Who cares how big the pipe is? We all should be only charged for the water we use!
    I should check the diameter of the wires which deliver the electricity to my home. Maybe I will be a winner, or a loser.

    • Peter Legere says:

      Exactly! Usually the larger pipe reflects only the requirements for a sprinkler system, and has no bearing on the amount of water flowing through it.

      My building required a 3″ inlet to accommodate the sprinkler system, but I was forced to install a 4″ inlet pipe because the district didn’t install 3″ services.

      Too bad we don’t have the 20 million that has been wasted by our town government since the millennium to put towards our neglected infrastructure.

  2. Peter Gordon says:

    The sooner we convert to water metering the better. It is the ultimate in fairness and equity. It is also a great incentive for implementing conservation measures. The only thing it doesn’t address are the leaky pipes in the distribution system.

  3. TCee says:

    Time for an open, transparent, honest discussion about water usage, water metering, costs and charges in this community, not just within the inner sanctum of Council but with the public (residential and commercial). It is wrong and inequitable that we should all ( wasters and savers) be charged the same. Yes, our infrastructure is in a mess, and has been for some time. That partly accounts for the huge wastage going on in Squamish. But that’s only part of the story. Why should I who does not water the lawn, when my neighbours do incessantly; does not pour water down the drain by washing my car 2-3 times a week while my neighbours do, while letting their hoses spew water down the gutters; minimizes laundry loads and dishwasher’s; and generally tries to save water; why should I pay for the wasters’ water-wasting ways? Why should I subsidize them? Council and staff by doing this are only encouraging water-wastage of the most egregious kind. But then again why should I be surprised – so much is wasted in this town in other ways as well. And the way Council and staff deal with it is to dip into our pockets yet again.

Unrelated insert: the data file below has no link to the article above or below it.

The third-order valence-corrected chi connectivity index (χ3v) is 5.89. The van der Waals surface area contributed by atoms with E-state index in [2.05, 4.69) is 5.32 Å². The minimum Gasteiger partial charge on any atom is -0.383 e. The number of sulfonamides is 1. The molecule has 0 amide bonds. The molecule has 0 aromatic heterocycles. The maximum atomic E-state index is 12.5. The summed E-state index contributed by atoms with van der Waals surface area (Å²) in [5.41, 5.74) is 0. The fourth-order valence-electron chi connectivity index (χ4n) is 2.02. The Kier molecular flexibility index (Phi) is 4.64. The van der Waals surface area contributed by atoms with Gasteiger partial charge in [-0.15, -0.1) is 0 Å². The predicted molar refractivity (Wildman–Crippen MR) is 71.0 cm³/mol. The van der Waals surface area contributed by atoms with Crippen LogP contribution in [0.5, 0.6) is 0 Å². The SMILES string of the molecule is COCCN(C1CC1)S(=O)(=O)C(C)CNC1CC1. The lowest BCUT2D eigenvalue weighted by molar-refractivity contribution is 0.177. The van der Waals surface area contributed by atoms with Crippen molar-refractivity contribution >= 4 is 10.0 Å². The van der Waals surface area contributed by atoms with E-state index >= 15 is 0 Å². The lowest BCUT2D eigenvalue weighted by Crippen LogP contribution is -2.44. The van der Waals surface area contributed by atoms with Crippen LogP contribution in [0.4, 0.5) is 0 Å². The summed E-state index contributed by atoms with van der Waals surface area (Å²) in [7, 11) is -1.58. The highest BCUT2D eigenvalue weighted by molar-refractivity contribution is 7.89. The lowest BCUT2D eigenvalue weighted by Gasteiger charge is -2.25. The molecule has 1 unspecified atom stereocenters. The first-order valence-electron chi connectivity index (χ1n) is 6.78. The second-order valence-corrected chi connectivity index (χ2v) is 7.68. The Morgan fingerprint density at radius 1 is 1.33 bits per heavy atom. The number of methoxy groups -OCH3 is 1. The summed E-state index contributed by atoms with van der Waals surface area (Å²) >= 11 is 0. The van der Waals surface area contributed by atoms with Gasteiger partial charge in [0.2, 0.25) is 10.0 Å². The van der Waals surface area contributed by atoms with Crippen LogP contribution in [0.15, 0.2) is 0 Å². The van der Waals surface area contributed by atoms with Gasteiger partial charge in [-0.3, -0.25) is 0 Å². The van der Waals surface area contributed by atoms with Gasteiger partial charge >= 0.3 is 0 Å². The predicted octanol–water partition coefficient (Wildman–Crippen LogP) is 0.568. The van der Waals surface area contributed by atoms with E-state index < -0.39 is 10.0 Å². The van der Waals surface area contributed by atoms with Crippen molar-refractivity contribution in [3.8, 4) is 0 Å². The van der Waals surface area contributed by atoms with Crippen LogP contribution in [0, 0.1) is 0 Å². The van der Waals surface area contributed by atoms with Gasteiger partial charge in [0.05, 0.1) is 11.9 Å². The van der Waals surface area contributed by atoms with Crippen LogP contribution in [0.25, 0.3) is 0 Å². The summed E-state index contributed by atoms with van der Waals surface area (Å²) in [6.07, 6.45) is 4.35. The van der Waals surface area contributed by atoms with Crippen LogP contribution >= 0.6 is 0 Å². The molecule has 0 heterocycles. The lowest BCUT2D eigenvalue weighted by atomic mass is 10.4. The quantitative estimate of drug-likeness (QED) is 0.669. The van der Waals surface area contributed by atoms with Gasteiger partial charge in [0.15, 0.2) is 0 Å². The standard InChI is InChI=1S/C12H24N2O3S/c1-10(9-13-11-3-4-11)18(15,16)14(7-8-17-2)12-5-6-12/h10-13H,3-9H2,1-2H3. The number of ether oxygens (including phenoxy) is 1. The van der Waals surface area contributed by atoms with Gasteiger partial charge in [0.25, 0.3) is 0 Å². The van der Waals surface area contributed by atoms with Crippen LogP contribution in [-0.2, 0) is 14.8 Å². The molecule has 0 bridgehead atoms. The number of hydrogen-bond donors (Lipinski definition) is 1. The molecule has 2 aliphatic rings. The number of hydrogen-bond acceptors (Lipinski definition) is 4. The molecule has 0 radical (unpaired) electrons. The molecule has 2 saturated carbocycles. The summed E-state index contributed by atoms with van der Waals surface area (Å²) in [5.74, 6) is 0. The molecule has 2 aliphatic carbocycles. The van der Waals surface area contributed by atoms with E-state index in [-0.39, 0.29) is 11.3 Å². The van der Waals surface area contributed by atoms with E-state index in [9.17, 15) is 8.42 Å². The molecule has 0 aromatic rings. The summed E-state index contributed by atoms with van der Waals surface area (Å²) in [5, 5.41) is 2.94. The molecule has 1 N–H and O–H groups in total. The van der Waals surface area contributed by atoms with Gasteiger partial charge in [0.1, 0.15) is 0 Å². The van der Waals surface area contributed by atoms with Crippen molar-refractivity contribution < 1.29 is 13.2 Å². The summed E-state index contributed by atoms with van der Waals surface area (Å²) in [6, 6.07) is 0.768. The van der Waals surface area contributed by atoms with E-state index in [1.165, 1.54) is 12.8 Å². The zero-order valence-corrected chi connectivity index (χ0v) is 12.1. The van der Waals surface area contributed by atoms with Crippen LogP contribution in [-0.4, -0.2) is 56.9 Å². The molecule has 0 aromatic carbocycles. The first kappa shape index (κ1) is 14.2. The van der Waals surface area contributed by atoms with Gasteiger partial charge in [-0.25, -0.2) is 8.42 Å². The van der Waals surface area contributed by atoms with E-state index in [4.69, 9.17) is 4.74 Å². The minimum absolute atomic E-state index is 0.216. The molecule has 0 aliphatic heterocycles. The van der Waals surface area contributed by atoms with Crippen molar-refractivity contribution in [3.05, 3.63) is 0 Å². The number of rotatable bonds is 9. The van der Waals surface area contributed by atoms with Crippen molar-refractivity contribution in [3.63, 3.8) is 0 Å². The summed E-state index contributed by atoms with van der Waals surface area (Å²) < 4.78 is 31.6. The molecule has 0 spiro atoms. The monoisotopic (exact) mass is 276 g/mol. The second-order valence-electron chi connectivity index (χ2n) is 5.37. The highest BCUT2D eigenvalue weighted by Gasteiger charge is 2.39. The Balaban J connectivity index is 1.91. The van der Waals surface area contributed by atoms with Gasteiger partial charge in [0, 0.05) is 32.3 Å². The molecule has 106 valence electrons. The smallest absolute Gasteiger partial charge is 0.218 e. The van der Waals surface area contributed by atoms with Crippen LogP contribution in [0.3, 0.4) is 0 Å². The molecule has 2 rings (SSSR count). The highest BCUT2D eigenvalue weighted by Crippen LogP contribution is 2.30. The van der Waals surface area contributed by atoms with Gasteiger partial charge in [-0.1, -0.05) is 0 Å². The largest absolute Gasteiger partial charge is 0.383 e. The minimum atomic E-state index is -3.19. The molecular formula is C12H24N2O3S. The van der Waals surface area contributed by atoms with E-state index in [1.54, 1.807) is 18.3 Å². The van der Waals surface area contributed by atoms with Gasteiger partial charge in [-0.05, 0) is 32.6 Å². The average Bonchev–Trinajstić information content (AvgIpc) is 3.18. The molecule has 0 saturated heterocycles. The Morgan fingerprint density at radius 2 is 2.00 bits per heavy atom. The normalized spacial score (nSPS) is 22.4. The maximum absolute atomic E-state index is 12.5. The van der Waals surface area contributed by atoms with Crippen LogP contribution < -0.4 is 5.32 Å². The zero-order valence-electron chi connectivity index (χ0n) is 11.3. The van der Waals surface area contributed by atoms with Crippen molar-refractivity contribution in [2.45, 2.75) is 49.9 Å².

4. Jason Bechard says:

    I don’t why the people of Squamish are so paranoid of water metering. Oh wait! Could it be because many home owners are guilty of leaving their sprinklers running for days on end to have that perfect green lawns.

    The days of the free ride is over folks, you want a world class ‘outdoor’ community, well your gonna have to pay for it some how. Time to pay the piper and stop robbing peter.

    I’d gladly pay be able to flush my toilet, have decent water pressure and clean water if it’s stops the rather frequent boil water advisories during the summer and sewer back ups.

  5. Dave says:

    I don’t want to be a winner or loser. Council should just charge each business or household for the the VOLUME of water they use…End of story!!! If I have sensitive plants in my garden that need more water or I like to entertain my friends in a large pool then I should be prepared to pay for these things. But the diameter of the pipe…Which idiot came up with this idea, I wonder??? I am all for water metering.

  6. Nate Dolha says:

    The only way to level the playing field is to meter water, and have the charges based on actual consumption. The added plus of watching how much you use will lead to conservation, as big green lawns get expensive fast…

  7. Elliot says:

    I take offence to the deceptive comment by a councillor that we the residents are responsible for using up to twice as much water as other communities. The rate of 600-700 litres a day may be an accurate total measurement, but is more likely due to large leaks in the system, the responsibility of the district. It is completely conjecture and exaggeration to blame the usage level on us residents!
    Why don’t you start with meters on sections of district mains, and perhaps commercial users with supply lines bigger than one inch. There is very little evidence of excessive water usage in residential neighbourhoods, after all, compared to communities in dryer areas of BC, we really don’t have as many dry spells. Get real.